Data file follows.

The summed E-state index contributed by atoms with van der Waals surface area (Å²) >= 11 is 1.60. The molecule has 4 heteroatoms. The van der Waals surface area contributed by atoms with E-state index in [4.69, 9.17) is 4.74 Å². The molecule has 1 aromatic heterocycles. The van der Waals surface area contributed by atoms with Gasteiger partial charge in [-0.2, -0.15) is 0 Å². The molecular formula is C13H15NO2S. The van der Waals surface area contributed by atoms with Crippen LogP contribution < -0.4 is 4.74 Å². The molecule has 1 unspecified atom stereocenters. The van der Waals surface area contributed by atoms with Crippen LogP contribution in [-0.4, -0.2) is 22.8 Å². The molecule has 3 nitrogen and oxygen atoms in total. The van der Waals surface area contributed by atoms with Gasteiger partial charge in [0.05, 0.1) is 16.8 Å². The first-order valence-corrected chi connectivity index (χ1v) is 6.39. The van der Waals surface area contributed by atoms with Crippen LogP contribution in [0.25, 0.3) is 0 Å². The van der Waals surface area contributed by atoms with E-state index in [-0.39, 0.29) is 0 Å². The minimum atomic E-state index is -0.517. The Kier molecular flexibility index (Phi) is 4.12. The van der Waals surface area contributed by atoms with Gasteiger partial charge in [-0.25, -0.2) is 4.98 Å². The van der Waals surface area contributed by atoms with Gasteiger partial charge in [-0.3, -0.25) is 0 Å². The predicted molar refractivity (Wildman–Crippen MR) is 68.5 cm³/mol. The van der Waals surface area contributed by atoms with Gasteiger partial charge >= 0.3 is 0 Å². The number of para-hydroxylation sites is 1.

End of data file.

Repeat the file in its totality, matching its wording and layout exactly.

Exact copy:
The summed E-state index contributed by atoms with van der Waals surface area (Å²) >= 11 is 1.60. The molecule has 4 heteroatoms. The van der Waals surface area contributed by atoms with E-state index in [4.69, 9.17) is 4.74 Å². The molecule has 1 aromatic heterocycles. The van der Waals surface area contributed by atoms with Gasteiger partial charge in [-0.2, -0.15) is 0 Å². The molecular formula is C13H15NO2S. The van der Waals surface area contributed by atoms with Crippen LogP contribution < -0.4 is 4.74 Å². The molecule has 1 unspecified atom stereocenters. The van der Waals surface area contributed by atoms with Crippen LogP contribution in [-0.4, -0.2) is 22.8 Å². The molecule has 3 nitrogen and oxygen atoms in total. The van der Waals surface area contributed by atoms with Gasteiger partial charge in [0.05, 0.1) is 16.8 Å². The first-order valence-corrected chi connectivity index (χ1v) is 6.39. The van der Waals surface area contributed by atoms with Crippen LogP contribution in [0.25, 0.3) is 0 Å². The van der Waals surface area contributed by atoms with E-state index in [-0.39, 0.29) is 0 Å². The minimum atomic E-state index is -0.517. The Kier molecular flexibility index (Phi) is 4.12. The van der Waals surface area contributed by atoms with Gasteiger partial charge in [-0.25, -0.2) is 4.98 Å². The van der Waals surface area contributed by atoms with Gasteiger partial charge in [-0.3, -0.25) is 0 Å². The predicted molar refractivity (Wildman–Crippen MR) is 68.5 cm³/mol. The van der Waals surface area contributed by atoms with Gasteiger partial charge >= 0.3 is 0 Å². The number of para-hydroxylation sites is 1.